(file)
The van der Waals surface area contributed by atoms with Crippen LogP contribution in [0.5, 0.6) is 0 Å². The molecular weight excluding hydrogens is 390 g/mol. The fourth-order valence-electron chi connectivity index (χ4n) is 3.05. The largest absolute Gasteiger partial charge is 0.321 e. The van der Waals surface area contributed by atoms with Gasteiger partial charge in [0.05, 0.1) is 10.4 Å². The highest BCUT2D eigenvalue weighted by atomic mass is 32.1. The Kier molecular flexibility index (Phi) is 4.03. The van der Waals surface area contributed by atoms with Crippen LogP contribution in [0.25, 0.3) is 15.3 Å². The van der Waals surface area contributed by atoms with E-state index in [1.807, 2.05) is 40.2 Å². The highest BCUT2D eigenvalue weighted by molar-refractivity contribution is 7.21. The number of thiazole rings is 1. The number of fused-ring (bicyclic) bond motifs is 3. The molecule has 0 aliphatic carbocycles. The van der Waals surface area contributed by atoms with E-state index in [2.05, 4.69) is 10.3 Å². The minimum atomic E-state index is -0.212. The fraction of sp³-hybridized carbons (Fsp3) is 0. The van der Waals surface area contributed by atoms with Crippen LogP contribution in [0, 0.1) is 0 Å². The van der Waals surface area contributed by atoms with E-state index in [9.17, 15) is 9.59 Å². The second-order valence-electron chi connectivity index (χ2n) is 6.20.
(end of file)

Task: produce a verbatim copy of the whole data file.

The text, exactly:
The van der Waals surface area contributed by atoms with Crippen LogP contribution in [0.5, 0.6) is 0 Å². The molecular weight excluding hydrogens is 390 g/mol. The fourth-order valence-electron chi connectivity index (χ4n) is 3.05. The largest absolute Gasteiger partial charge is 0.321 e. The van der Waals surface area contributed by atoms with Gasteiger partial charge in [0.05, 0.1) is 10.4 Å². The highest BCUT2D eigenvalue weighted by atomic mass is 32.1. The Kier molecular flexibility index (Phi) is 4.03. The van der Waals surface area contributed by atoms with Crippen LogP contribution in [0.25, 0.3) is 15.3 Å². The van der Waals surface area contributed by atoms with E-state index in [1.807, 2.05) is 40.2 Å². The highest BCUT2D eigenvalue weighted by molar-refractivity contribution is 7.21. The number of thiazole rings is 1. The number of fused-ring (bicyclic) bond motifs is 3. The molecule has 0 aliphatic carbocycles. The van der Waals surface area contributed by atoms with E-state index in [2.05, 4.69) is 10.3 Å². The minimum atomic E-state index is -0.212. The fraction of sp³-hybridized carbons (Fsp3) is 0. The van der Waals surface area contributed by atoms with Crippen LogP contribution in [0, 0.1) is 0 Å². The van der Waals surface area contributed by atoms with E-state index in [9.17, 15) is 9.59 Å². The second-order valence-electron chi connectivity index (χ2n) is 6.20.